Issues Specific to Faculty:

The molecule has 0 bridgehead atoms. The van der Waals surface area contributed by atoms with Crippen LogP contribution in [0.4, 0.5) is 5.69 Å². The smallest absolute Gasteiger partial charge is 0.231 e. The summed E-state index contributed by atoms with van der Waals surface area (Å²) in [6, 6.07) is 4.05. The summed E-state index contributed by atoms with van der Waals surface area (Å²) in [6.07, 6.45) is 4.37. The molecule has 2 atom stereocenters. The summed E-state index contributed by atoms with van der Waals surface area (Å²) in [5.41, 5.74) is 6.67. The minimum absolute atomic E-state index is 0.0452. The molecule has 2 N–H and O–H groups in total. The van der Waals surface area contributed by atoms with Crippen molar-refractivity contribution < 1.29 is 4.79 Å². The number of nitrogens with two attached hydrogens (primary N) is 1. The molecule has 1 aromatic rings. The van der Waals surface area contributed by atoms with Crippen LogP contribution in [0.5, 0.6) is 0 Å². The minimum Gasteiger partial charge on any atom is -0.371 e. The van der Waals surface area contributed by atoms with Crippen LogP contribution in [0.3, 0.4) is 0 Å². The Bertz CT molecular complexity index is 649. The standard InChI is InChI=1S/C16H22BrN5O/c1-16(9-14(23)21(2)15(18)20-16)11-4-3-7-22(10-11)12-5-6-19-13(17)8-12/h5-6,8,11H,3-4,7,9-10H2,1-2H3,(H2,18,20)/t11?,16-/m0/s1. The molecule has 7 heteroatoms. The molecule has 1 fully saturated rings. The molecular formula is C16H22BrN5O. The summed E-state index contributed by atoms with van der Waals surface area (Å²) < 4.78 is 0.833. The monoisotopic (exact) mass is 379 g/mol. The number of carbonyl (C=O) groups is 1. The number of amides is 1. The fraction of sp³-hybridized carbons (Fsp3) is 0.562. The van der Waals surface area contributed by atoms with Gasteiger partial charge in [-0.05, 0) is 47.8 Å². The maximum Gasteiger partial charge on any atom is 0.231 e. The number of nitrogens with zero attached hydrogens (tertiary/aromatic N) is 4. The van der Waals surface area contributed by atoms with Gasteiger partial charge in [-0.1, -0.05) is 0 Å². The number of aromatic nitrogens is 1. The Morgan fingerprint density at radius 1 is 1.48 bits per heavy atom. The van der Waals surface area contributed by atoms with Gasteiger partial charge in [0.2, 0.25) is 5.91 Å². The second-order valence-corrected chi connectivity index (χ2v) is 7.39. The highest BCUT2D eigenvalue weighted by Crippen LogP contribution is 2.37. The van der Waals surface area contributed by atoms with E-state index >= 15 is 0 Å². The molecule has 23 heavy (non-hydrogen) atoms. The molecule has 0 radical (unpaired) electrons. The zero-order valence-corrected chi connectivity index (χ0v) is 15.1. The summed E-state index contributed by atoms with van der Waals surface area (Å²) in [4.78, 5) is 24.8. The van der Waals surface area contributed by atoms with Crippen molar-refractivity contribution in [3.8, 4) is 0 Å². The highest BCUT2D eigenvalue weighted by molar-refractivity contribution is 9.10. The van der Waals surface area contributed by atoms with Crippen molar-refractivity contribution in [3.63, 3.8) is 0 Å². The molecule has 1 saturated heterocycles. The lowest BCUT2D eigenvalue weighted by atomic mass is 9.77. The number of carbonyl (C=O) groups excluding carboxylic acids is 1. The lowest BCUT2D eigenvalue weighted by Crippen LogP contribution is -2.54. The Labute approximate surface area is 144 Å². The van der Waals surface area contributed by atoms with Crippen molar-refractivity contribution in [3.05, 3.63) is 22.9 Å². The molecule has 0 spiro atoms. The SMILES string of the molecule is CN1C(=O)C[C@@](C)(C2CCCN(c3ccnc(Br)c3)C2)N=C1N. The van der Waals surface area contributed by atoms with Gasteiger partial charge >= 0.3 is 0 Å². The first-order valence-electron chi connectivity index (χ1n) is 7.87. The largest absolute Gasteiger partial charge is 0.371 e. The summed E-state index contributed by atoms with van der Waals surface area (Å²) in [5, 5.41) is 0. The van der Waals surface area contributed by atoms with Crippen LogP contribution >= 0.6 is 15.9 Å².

If at any time during the investigation, a bona fide question arises out of a conflict between the principles of academic freedom and the requirements of this Policy, the Respondent or the Vice President for Equal Opportunity Programs may request that the Provost or his/her designee appoint a Faculty Review Panel to review the evidence and to provide advice to the EOP as to whether there was a violation of Policy. If the Provost agrees that the situation involves a bona fide conflict between the principles of academic freedom and the requirements of this Policy, he/she shall appoint a Faculty Review Panel. The convening, investigation and recommendation of the Faculty Review Panel will be concurrent with the investigation of EOP. The Faculty Review Panel will consist of a group of 5 to 7 faculty members, 3 of whom are from the Respondent’s school, who will be chosen by the Provost from among a pool of eligible faculty members who are elected by University faculty. Once selected by the Provost, the Faculty Review Panel may question the Respondent, the Complainant, and any other witness necessary to adequately address the issue. The Faculty Review Panel may also review the EOP investigatory file and any other documentary evidence needed. The procedures shall be kept as confidential as possible so as to respect the rights of all involved parties. At the conclusion of its review, the Faculty Review Panel shall provide a recommendation to EOP as to whether they believe that there was a violation of the Discriminatory Harassment Policy. EOP shall include the recommendation of the Faculty Review Panel in submitting the final report to the Dean. The Dean shall make the final decision as to what, if any, sanctions may be appropriate under the circumstances.